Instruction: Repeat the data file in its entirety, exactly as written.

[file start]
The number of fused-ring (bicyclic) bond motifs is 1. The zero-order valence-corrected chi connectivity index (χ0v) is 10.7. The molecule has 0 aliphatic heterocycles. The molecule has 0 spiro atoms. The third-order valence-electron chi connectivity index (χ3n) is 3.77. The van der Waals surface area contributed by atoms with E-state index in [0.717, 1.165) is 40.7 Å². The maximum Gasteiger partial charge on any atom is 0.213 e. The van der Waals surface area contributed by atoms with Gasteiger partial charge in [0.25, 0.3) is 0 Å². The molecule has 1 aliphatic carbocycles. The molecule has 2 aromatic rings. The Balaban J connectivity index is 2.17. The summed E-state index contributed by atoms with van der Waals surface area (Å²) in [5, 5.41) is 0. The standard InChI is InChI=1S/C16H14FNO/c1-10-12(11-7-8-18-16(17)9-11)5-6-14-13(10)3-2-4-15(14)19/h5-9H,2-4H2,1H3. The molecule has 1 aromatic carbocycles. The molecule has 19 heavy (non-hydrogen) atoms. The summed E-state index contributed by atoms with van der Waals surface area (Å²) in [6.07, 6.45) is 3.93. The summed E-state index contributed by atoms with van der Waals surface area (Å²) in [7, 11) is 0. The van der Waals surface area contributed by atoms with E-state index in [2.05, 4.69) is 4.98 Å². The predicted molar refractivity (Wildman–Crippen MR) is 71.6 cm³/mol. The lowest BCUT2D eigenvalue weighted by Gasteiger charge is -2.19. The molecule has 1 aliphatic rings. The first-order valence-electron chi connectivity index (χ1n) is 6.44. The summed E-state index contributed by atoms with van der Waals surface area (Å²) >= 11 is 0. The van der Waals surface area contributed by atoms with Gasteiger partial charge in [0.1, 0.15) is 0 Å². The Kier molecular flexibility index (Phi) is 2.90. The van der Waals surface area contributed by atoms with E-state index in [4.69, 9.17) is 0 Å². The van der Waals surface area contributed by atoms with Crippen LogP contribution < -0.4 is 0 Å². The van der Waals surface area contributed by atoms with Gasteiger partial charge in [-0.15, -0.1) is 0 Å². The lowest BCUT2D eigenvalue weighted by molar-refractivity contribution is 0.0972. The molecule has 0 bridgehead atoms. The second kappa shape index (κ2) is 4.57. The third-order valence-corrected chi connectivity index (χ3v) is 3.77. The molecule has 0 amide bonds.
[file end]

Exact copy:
The number of fused-ring (bicyclic) bond motifs is 1. The zero-order valence-corrected chi connectivity index (χ0v) is 10.7. The molecule has 0 aliphatic heterocycles. The molecule has 0 spiro atoms. The third-order valence-electron chi connectivity index (χ3n) is 3.77. The van der Waals surface area contributed by atoms with E-state index in [0.717, 1.165) is 40.7 Å². The maximum Gasteiger partial charge on any atom is 0.213 e. The van der Waals surface area contributed by atoms with Gasteiger partial charge in [0.25, 0.3) is 0 Å². The molecule has 1 aliphatic carbocycles. The molecule has 2 aromatic rings. The Balaban J connectivity index is 2.17. The summed E-state index contributed by atoms with van der Waals surface area (Å²) in [5, 5.41) is 0. The standard InChI is InChI=1S/C16H14FNO/c1-10-12(11-7-8-18-16(17)9-11)5-6-14-13(10)3-2-4-15(14)19/h5-9H,2-4H2,1H3. The molecule has 1 aromatic carbocycles. The molecule has 19 heavy (non-hydrogen) atoms. The summed E-state index contributed by atoms with van der Waals surface area (Å²) in [6.07, 6.45) is 3.93. The summed E-state index contributed by atoms with van der Waals surface area (Å²) in [7, 11) is 0. The van der Waals surface area contributed by atoms with E-state index in [2.05, 4.69) is 4.98 Å². The predicted molar refractivity (Wildman–Crippen MR) is 71.6 cm³/mol. The lowest BCUT2D eigenvalue weighted by Gasteiger charge is -2.19. The molecule has 1 aliphatic rings. The first-order valence-electron chi connectivity index (χ1n) is 6.44. The summed E-state index contributed by atoms with van der Waals surface area (Å²) >= 11 is 0. The van der Waals surface area contributed by atoms with Gasteiger partial charge in [0.1, 0.15) is 0 Å². The Kier molecular flexibility index (Phi) is 2.90. The van der Waals surface area contributed by atoms with E-state index in [4.69, 9.17) is 0 Å². The van der Waals surface area contributed by atoms with Crippen LogP contribution < -0.4 is 0 Å². The van der Waals surface area contributed by atoms with Gasteiger partial charge in [-0.15, -0.1) is 0 Å². The lowest BCUT2D eigenvalue weighted by molar-refractivity contribution is 0.0972. The molecule has 0 bridgehead atoms. The second kappa shape index (κ2) is 4.57. The third-order valence-corrected chi connectivity index (χ3v) is 3.77. The molecule has 0 amide bonds.